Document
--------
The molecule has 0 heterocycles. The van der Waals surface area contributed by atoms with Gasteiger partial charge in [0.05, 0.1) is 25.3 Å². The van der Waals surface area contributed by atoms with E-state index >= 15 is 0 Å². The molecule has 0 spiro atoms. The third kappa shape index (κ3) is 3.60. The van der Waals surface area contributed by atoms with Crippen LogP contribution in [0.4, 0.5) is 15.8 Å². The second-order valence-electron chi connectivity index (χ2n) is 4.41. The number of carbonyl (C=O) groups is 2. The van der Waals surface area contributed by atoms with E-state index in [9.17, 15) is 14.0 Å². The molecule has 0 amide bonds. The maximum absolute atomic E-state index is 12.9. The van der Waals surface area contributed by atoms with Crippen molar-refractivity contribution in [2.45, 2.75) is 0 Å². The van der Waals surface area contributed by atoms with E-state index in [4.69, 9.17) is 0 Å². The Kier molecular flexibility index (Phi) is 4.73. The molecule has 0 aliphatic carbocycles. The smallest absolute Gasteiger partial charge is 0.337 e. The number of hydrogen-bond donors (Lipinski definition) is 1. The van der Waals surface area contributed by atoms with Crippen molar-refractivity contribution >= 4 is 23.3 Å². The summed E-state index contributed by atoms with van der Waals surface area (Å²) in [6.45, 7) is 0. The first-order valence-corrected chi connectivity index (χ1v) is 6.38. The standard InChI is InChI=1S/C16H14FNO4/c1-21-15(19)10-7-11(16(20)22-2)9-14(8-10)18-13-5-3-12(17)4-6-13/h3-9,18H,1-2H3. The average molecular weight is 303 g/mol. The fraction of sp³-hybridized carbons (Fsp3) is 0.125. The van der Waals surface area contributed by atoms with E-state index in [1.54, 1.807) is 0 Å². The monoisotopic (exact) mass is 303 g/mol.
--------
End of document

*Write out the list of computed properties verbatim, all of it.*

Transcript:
The molecule has 0 heterocycles. The van der Waals surface area contributed by atoms with Gasteiger partial charge in [0.05, 0.1) is 25.3 Å². The van der Waals surface area contributed by atoms with E-state index >= 15 is 0 Å². The molecule has 0 spiro atoms. The third kappa shape index (κ3) is 3.60. The van der Waals surface area contributed by atoms with Crippen LogP contribution in [0.4, 0.5) is 15.8 Å². The second-order valence-electron chi connectivity index (χ2n) is 4.41. The number of carbonyl (C=O) groups is 2. The van der Waals surface area contributed by atoms with E-state index in [9.17, 15) is 14.0 Å². The molecule has 0 amide bonds. The maximum absolute atomic E-state index is 12.9. The van der Waals surface area contributed by atoms with Crippen molar-refractivity contribution in [2.45, 2.75) is 0 Å². The van der Waals surface area contributed by atoms with E-state index in [4.69, 9.17) is 0 Å². The Kier molecular flexibility index (Phi) is 4.73. The molecule has 0 aliphatic carbocycles. The smallest absolute Gasteiger partial charge is 0.337 e. The number of hydrogen-bond donors (Lipinski definition) is 1. The van der Waals surface area contributed by atoms with Crippen molar-refractivity contribution >= 4 is 23.3 Å². The summed E-state index contributed by atoms with van der Waals surface area (Å²) in [6.45, 7) is 0. The first-order valence-corrected chi connectivity index (χ1v) is 6.38. The standard InChI is InChI=1S/C16H14FNO4/c1-21-15(19)10-7-11(16(20)22-2)9-14(8-10)18-13-5-3-12(17)4-6-13/h3-9,18H,1-2H3. The average molecular weight is 303 g/mol. The fraction of sp³-hybridized carbons (Fsp3) is 0.125. The van der Waals surface area contributed by atoms with E-state index in [1.54, 1.807) is 0 Å². The monoisotopic (exact) mass is 303 g/mol.